After a spate of ransomware attacks on government organizations, the FBI has come up with a new stance on paying up ransomware demands.
The latest groups to be targeted by high-value ransomware attacks are hospital organizations in Alabama, USA, and Victoria, Australia. Both resulted in hospitals turning away non-critical patients as employees worked to restore IT systems.
The attacks on government and healthcare providers have forced victims to question whether it is better to restore systems that may not have been adequately backed up or just pay the attackers. The question is particularly acute when the cost of downtime is greater than the ransom demand.
Individually, it may make sense to pay an attacker, but in a collective sense, paying just encourages more attackers to try their luck.
So many local governments have paid huge sums to attackers that a group of 225 US mayors in July signed a resolution not to pay ransomware attackers.
So what should victims do if their IT network is held captive by ransomware? The FBI’s Internet Crime Complaint Center (IC3) has now offered updated and nuanced advice on that question.
The FBI says it does not advocate paying the ransom. Paying up doesn’t guarantee restored access to data and “paying ransoms emboldens criminals to target other organizations and provides an alluring and lucrative enterprise to other criminals”.
But the FBI says it also understands that executives running businesses that have become crippled by ransomware “will evaluate all options to protect their shareholders, employees, and customers”.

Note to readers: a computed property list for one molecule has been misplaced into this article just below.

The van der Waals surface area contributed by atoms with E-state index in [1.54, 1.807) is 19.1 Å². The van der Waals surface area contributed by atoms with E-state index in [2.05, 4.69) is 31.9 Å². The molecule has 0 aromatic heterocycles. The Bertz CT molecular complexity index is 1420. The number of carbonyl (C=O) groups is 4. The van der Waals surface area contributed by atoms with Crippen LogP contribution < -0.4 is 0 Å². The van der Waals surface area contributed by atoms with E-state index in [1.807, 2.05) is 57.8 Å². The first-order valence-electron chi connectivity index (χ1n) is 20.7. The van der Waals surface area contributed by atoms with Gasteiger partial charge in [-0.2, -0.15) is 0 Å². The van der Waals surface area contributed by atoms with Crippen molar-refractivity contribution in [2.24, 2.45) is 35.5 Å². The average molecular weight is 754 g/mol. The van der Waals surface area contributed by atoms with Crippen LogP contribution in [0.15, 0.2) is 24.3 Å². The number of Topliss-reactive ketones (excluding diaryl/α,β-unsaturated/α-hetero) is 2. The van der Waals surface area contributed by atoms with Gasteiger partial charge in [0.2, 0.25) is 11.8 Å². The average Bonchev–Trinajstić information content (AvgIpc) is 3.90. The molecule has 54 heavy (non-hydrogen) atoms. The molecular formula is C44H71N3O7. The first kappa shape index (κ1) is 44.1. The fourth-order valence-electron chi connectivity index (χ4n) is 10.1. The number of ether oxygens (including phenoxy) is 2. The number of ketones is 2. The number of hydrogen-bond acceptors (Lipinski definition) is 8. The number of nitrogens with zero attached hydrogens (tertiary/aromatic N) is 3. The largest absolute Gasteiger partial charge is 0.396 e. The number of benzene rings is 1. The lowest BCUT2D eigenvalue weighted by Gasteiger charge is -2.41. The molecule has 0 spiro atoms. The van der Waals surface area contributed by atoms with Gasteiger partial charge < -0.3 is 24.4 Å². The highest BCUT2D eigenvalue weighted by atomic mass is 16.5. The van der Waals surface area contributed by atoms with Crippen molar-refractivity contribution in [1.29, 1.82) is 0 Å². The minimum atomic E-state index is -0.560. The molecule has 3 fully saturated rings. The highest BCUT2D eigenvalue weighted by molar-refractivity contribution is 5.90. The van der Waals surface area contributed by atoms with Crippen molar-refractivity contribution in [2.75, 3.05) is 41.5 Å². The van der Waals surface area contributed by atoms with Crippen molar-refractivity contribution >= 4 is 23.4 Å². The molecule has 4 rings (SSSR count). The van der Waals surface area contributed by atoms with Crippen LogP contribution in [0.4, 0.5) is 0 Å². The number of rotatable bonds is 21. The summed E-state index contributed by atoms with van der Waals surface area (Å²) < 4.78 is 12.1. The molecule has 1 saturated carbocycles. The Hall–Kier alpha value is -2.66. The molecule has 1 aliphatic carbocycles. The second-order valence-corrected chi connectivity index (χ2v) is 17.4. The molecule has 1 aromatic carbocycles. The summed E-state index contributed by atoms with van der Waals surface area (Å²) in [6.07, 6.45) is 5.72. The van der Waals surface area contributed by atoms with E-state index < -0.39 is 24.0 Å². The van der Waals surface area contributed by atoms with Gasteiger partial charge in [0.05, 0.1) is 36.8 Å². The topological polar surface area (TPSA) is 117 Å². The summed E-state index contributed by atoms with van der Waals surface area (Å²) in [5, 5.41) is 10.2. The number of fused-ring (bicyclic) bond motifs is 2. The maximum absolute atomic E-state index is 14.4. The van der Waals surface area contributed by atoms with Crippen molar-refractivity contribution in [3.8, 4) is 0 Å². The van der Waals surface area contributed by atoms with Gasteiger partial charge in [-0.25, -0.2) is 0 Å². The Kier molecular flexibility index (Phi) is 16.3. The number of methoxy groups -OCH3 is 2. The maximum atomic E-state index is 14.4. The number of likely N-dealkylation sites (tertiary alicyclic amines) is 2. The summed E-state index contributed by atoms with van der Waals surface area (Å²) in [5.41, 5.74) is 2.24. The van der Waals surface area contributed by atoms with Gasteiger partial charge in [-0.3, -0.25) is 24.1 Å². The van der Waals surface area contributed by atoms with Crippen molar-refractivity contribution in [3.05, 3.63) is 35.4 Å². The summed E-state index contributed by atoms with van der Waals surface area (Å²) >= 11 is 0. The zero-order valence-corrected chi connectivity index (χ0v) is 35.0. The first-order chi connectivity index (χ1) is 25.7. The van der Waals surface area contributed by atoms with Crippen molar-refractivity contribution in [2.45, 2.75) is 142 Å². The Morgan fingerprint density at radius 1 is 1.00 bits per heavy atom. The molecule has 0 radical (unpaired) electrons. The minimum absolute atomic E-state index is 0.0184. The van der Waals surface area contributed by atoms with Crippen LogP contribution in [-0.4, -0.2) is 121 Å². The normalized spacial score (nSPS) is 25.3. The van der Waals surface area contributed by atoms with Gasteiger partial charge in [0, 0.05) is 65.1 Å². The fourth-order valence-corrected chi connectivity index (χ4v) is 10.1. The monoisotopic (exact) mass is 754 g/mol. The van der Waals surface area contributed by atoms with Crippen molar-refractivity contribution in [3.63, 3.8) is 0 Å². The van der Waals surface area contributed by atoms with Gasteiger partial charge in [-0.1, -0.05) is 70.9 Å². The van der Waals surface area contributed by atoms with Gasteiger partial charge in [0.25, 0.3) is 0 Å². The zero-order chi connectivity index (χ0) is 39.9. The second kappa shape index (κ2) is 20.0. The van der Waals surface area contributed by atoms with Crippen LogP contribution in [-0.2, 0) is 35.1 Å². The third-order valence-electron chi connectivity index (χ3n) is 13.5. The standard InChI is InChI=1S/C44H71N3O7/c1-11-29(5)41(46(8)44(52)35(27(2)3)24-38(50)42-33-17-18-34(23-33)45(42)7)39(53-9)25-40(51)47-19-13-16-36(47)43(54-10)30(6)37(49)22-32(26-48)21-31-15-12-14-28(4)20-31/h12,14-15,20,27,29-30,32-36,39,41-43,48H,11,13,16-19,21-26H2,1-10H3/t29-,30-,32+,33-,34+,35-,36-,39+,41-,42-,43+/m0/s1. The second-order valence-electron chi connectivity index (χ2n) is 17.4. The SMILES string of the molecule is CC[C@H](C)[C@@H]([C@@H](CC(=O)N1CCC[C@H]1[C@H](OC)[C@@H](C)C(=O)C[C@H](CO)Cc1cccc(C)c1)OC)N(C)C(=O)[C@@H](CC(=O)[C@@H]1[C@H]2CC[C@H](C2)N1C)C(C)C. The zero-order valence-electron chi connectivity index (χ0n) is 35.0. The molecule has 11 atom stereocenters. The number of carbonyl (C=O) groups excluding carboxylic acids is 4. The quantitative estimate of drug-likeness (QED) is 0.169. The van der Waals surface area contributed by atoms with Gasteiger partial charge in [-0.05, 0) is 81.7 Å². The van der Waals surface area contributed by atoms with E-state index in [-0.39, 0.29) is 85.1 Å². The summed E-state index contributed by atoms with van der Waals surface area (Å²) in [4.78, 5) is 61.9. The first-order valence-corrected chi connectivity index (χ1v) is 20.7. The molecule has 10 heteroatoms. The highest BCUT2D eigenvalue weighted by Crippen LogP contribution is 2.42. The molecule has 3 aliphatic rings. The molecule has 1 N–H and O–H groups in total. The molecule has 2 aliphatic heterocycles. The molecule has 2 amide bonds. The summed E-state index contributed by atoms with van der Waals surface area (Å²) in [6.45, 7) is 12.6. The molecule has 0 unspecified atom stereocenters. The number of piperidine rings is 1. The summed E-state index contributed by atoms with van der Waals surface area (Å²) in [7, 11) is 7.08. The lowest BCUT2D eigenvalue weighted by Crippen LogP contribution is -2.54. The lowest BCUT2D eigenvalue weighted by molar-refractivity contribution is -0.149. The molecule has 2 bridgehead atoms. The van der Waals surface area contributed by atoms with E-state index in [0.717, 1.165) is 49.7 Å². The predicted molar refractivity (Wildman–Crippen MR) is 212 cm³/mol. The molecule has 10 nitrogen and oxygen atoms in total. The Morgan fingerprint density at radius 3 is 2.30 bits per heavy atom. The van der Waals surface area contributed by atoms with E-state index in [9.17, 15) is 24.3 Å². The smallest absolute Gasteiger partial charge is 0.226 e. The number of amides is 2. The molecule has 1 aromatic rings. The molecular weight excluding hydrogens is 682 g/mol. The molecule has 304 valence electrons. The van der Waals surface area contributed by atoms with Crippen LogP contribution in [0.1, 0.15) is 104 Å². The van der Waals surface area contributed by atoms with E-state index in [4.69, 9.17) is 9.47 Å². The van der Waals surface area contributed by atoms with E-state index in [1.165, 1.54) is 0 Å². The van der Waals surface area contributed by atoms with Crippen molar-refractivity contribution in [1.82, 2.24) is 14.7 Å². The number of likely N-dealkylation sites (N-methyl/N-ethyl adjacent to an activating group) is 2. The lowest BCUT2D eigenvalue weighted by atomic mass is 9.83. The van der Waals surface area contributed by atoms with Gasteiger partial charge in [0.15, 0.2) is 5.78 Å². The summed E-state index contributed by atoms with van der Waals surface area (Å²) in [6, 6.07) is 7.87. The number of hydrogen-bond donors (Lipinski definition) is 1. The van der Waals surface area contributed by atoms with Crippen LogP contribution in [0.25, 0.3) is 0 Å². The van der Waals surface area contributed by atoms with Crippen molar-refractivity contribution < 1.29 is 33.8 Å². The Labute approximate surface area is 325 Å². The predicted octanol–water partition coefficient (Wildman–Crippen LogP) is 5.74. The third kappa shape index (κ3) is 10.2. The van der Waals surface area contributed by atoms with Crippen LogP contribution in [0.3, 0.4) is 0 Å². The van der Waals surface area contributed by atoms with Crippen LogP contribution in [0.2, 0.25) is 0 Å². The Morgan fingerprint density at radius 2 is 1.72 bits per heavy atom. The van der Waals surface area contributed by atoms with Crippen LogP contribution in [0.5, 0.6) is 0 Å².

In other words, sometimes it pays off to just pay up, even though paying comes with risks and could worsen things for others.
The advice is more nuanced than the view expressed by one FBI agent at a conference in 2015, when ransomware was more often deployed indiscriminately, as opposed to today’s targeted attacks. As Security Ledger reported at the time, the agent said: “To be honest, we often advise people just to pay the ransom.”
The FBI also noted that “since early 2018, the incidence of broad, indiscriminate ransomware campaigns has sharply declined, but the losses from ransomware attacks have increased significantly, according to complaints received by IC3 and FBI case information”.
While the FBI stance has clearly changed in that time, it is encouraging executives, whatever choice they make, to report the incident.
“Regardless of whether you or your organization has decided to pay the ransom, the FBI urges you to report ransomware incidents to law enforcement,” the FBI said.
“Doing so provides investigators with the critical information they need to track ransomware attackers, hold them accountable under US law, and prevent future attacks.
The Five Pillars of (Azure) Cloud-based Application Security
This 1-hour webinar from GigaOm brings together experts in Azure cloud application migration and security, featuring GigaOm analyst Jon Collins and special guests from Fortinet, Director of Product Marketing for Public Cloud, Daniel Schrader, and Global Director of Public Cloud Architecture and Engineering, Aidan Walden.
These interesting times have accelerated the drive towards digital transformation, application rationalization, and migration to cloud-based architectures. Enterprise organizations are looking to increase efficiency, but without impacting performance or increasing risk, either from infrastructure resilience or end-user behaviors.
Success requires a combination of best practice and appropriate use of technology, depending on where the organization is on its cloud journey. Elements such as zero-trust access and security-driven networking need to be deployed in parallel with security-first operations, breach prevention and response.
If you are looking to migrate applications to the cloud and want to be sure your approach maximizes delivery whilst minimizing risk, this webinar is for you.